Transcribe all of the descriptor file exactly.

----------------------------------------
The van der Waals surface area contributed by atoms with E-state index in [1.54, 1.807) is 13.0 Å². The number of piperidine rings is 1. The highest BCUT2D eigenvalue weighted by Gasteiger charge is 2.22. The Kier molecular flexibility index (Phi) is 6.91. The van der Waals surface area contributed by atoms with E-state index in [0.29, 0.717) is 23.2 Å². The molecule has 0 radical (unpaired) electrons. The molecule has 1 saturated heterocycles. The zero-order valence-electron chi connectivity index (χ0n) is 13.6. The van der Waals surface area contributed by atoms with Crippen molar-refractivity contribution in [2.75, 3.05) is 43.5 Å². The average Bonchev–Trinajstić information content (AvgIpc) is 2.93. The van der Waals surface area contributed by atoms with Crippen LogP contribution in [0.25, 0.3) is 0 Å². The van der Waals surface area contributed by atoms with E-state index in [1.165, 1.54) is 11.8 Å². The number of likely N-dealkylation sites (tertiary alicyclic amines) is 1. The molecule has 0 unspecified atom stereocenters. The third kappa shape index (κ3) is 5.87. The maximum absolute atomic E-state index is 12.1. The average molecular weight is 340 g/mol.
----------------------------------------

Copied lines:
The van der Waals surface area contributed by atoms with E-state index in [1.54, 1.807) is 13.0 Å². The number of piperidine rings is 1. The highest BCUT2D eigenvalue weighted by Gasteiger charge is 2.22. The Kier molecular flexibility index (Phi) is 6.91. The van der Waals surface area contributed by atoms with E-state index in [0.29, 0.717) is 23.2 Å². The molecule has 0 radical (unpaired) electrons. The molecule has 1 saturated heterocycles. The zero-order valence-electron chi connectivity index (χ0n) is 13.6. The van der Waals surface area contributed by atoms with Crippen molar-refractivity contribution in [2.75, 3.05) is 43.5 Å². The average Bonchev–Trinajstić information content (AvgIpc) is 2.93. The van der Waals surface area contributed by atoms with Crippen LogP contribution in [0.25, 0.3) is 0 Å². The van der Waals surface area contributed by atoms with E-state index in [1.165, 1.54) is 11.8 Å². The number of likely N-dealkylation sites (tertiary alicyclic amines) is 1. The molecule has 0 unspecified atom stereocenters. The third kappa shape index (κ3) is 5.87. The maximum absolute atomic E-state index is 12.1. The average molecular weight is 340 g/mol.